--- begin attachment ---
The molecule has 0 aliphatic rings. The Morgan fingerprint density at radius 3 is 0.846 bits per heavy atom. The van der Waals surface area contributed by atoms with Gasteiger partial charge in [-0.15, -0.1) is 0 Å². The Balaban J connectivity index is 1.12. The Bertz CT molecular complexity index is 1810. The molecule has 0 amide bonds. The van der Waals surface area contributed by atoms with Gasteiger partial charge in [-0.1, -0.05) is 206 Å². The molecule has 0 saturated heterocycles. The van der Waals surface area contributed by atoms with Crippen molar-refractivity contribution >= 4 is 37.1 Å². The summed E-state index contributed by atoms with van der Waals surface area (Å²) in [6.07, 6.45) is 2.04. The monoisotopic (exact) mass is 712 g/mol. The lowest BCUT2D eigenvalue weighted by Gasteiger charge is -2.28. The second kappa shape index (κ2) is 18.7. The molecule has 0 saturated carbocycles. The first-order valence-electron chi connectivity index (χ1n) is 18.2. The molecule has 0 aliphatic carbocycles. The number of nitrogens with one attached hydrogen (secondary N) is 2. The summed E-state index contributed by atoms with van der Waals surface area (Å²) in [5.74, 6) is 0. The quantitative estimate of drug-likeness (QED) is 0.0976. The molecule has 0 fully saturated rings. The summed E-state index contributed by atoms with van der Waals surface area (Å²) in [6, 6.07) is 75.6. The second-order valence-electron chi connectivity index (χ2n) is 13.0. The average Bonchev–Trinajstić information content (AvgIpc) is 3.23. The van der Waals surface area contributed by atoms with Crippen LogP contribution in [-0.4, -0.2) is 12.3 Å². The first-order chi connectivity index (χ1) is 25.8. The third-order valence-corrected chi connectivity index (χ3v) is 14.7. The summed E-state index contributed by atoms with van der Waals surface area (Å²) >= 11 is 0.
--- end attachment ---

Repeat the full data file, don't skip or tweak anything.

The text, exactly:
The molecule has 0 aliphatic rings. The Morgan fingerprint density at radius 3 is 0.846 bits per heavy atom. The van der Waals surface area contributed by atoms with Gasteiger partial charge in [-0.15, -0.1) is 0 Å². The Balaban J connectivity index is 1.12. The Bertz CT molecular complexity index is 1810. The molecule has 0 amide bonds. The van der Waals surface area contributed by atoms with Gasteiger partial charge in [-0.1, -0.05) is 206 Å². The molecule has 0 saturated heterocycles. The van der Waals surface area contributed by atoms with Crippen molar-refractivity contribution >= 4 is 37.1 Å². The summed E-state index contributed by atoms with van der Waals surface area (Å²) in [6.07, 6.45) is 2.04. The monoisotopic (exact) mass is 712 g/mol. The lowest BCUT2D eigenvalue weighted by Gasteiger charge is -2.28. The second kappa shape index (κ2) is 18.7. The molecule has 0 saturated carbocycles. The first-order valence-electron chi connectivity index (χ1n) is 18.2. The molecule has 0 aliphatic carbocycles. The number of nitrogens with one attached hydrogen (secondary N) is 2. The summed E-state index contributed by atoms with van der Waals surface area (Å²) in [5.74, 6) is 0. The quantitative estimate of drug-likeness (QED) is 0.0976. The molecule has 0 fully saturated rings. The summed E-state index contributed by atoms with van der Waals surface area (Å²) in [6, 6.07) is 75.6. The second-order valence-electron chi connectivity index (χ2n) is 13.0. The average Bonchev–Trinajstić information content (AvgIpc) is 3.23. The van der Waals surface area contributed by atoms with Crippen LogP contribution in [-0.4, -0.2) is 12.3 Å². The first-order chi connectivity index (χ1) is 25.8. The third-order valence-corrected chi connectivity index (χ3v) is 14.7. The summed E-state index contributed by atoms with van der Waals surface area (Å²) >= 11 is 0.